Three Imaginary Girls

Seattle's Indie-Pop Press – Music Reviews, Film Reviews, and Big Fun

Many, many bands of the 90's alt-rock heyday are already long-forgotten, a mere decade or so since they captured everyone's hearts, or at least captured everyone's petty cash, only now to be relegated to the dusty used bins or the dark crevasses of CD shelves.

The shear volume of records released in the 90's boom is remarkable and 90% of the bands have vanished into obscurity – I mean, how many of you remember the like of Hum or Wax or the New Radicals or Fuel or so on. Yeah, it was nice to get a record deal, not so nice to be the night manager at Denny's 10 years later.

One band that truly needs to be resurrected for the sake of rock music everywhere is Urge Overkill. This Chicago band rocked harder than any trio should've by any right and their sonic production, although tragically short (three albums and one EP with their peak lineup of Saturation (their major label debut), one of the most underrated albums of the decade, and you'll see what I mean, especially on "The Stalker".

The guitars growl like a chained dog, the drums are like a machine gun and the bass pile-drives itself into your head like jackhammer. King howls the vocals like a lost member of Grand Funk Railroad and the sick vocal harmonies towards the end just add to the sense of dread and fear. This is rock lecherous at its peak – but that isn't even at what Urge Overkill was best. "The Stalker" is the most aggressive song on Saturation, so to really get the full effect what you need are monster headphones, a good copy of the album – ideally on vinyl – and a giant gold "UO" medallion like you would get if you joined the Urge Overkill fanclub (mind you, I didn't do this, but my friend Jack did and we were all awed by his medalliony awesomeness). Then you can sit back with your martini and really absorb the monstrous guitars and dirty coolness in which Nash Kato sings "I'm watching you and Fidel Castro/in the sand" on "Sister Havana" (why this wasn't a monster hit beats me) or the power-pop perfection of "Positive Bleeding.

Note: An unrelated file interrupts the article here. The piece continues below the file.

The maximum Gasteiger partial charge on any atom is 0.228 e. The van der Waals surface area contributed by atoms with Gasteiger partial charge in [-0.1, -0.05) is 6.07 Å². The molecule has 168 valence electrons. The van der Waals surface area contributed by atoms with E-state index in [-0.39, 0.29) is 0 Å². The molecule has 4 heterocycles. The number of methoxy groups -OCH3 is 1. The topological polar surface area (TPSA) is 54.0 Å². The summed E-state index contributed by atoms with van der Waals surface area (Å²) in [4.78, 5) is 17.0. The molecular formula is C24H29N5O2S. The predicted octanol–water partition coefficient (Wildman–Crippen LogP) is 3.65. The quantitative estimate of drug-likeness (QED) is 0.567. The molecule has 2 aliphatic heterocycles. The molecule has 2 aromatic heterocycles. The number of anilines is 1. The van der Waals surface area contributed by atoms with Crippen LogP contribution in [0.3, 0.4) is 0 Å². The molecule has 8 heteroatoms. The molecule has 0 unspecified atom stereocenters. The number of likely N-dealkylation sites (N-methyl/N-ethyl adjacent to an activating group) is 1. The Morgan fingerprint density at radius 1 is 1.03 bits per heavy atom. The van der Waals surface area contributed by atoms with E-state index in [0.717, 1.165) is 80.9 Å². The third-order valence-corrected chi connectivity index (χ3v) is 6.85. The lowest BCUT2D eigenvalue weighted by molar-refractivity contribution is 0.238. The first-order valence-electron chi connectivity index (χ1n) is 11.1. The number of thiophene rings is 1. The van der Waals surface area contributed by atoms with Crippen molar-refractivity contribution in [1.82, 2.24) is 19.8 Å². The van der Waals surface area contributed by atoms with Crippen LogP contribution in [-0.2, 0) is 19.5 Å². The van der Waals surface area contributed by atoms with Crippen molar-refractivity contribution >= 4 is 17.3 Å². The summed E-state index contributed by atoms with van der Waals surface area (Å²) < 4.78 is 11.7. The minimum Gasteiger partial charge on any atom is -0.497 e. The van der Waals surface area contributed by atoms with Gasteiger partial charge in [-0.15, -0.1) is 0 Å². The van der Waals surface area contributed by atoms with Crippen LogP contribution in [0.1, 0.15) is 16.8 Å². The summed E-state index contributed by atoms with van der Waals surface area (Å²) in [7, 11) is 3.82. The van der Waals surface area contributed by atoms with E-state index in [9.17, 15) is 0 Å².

All you need to hear is Nash sing "I live my life/with no control of my destiny" followed by the "woo-hoo-hoo" and you know that someone missed the boat in doling out the superstardom of the 90's … but at least now here's you chance to give the big UO another shot.